Waste is a huge problem in the modern world, and nowhere seems more negatively impacted than the ocean. With plastic debris killing and maiming animals at alarming rates, campaigns to clean up the underwater world have proliferated. But is it always better to remove underwater trash? What if it’s become habitat for the local marine life? Below are a few points worth thinking about when it comes to underwater trash as habitat next time you take part in an ocean cleanup.
To start with, we should (almost) always remove plastic from the ocean. We’ve all seen the damage plastic does to sea life and know how long it takes to break down. And once it does disintegrate, microplastics continue to wreak havoc on the marine environment. No one can argue that leaving plastics in the ocean is a good idea, with one, very specific situation as an exception — if you’re muck diving somewhere like Lembeh, and an octopus is living in a discarded plastic container, do you grab it and evict the animal, just to get that container out of the ocean? That question is up for debate, but many divers would choose to leave the animal alone.
But what about non-plastic waste, non-toxic and not dangerous to animals? Concrete blocks and old sections of wooden pier often quickly become artificial reefs that support all manner of sea creatures. Shopping carts often form artificial reefs with many noted examples of seahorse population recoveries in areas with old metal carts. Tires often become habitat as well, especially underneath piers. And the number of scuttled ships still being sunk to create artificial reef and diving playgrounds is ever-increasing. Glass bottles too create homes for blennies and other fish. If these bits of trash aren’t dangerous to animals, should we remove them?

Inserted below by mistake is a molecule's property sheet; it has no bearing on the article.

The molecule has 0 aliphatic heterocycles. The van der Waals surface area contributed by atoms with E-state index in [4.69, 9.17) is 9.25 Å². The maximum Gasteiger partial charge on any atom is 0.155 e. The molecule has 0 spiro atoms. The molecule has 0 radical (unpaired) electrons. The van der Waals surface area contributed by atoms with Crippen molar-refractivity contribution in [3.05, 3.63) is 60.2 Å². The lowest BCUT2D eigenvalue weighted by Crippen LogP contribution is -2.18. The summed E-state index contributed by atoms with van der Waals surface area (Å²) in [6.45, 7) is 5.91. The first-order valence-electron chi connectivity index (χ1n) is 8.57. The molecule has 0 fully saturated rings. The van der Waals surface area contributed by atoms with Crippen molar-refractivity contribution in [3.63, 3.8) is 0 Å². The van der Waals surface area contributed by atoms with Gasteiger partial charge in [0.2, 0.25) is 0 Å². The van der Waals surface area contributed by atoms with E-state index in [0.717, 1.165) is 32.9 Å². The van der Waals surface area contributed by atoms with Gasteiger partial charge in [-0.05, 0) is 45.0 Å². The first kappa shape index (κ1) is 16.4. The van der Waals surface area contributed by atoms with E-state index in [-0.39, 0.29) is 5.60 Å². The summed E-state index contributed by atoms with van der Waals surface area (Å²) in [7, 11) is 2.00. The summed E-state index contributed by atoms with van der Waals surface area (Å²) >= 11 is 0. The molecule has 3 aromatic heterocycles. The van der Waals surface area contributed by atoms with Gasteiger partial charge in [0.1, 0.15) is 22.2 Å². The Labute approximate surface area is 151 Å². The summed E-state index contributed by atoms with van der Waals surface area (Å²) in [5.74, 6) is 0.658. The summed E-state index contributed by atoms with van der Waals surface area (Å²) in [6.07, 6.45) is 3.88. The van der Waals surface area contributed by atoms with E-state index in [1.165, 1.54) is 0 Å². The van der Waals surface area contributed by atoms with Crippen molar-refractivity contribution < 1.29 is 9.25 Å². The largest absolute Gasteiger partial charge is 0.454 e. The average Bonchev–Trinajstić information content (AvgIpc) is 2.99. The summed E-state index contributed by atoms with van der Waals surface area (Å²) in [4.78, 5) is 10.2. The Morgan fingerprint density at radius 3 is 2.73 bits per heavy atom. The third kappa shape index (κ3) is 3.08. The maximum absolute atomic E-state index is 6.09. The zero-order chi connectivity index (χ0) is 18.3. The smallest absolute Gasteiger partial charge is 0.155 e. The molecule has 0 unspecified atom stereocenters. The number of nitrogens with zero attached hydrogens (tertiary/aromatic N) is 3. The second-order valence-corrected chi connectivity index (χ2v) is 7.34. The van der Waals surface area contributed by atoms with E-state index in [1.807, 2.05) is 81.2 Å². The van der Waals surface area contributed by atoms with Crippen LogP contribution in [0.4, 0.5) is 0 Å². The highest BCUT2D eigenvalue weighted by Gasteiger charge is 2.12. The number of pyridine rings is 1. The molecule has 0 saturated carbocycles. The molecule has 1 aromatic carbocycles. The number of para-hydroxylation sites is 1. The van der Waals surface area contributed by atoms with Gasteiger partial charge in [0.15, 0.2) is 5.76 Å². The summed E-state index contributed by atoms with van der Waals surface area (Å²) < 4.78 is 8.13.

There are a few examples of areas we should totally clear of trash. First, pristine environments, relatively untouched by human interaction, and second, areas undergoing rehabilitation to return them to their natural state, are both examples of environments best cleaned up. But what about artificial habitats like piers and ports? These locations have already displaced most of the original marine life and dramatically altered the local ecosystem. People have cleared many harbors entirely of seagrasses, and thus displaced the multitude of animals that rely on it, simply by mooring too many boats.
Therefore, in these man-made environments, what does it matter if glass bottles or old timbers pile up? A fundamental principle in ocean ecology and ecosystem science is that surface area is at a premium. Often, a lack of solid substrate (i.e. rocky seafloors) prevents animal colonization. Australia’s Port Phillip Bay is a prime example. With fishermen removing the natural mussel and oyster beds decades ago, the substrate disappeared, and only sand remained. This has kept animals from recolonizing the area. Head to the piers around the bay, however and you will find abundant mussels and oysters clinging onto every solid surface. Many of these are artificial, and many are trash. Why remove these when the animals’ habitat is already destroyed and permanently altered? In environments that we have degraded so completely, why remove the animals that have made a home there and created a new ecosystem?
A mixed approach
When thinking about where to concentrate your ocean-cleanup efforts, consider whether the trash you’re removing has become an animal’s new home. If the trash in question is heavy enough that it forms part of the seafloor, and it’s unlikely to entangle or kill the local flora and fauna, perhaps you should leave it where it is. Doing so might provide a home for a sea creature that has lost its natural habitat due to that new marina development or port being installed. There’s no real difference between a pile of old glass bottles and or metal shopping carts and a shipwreck sunk for divers’ enjoyment — both change an already drastically altered environment. So, while underwater trash is almost always bad for the ocean, it can sometimes do more harm than good to remove it.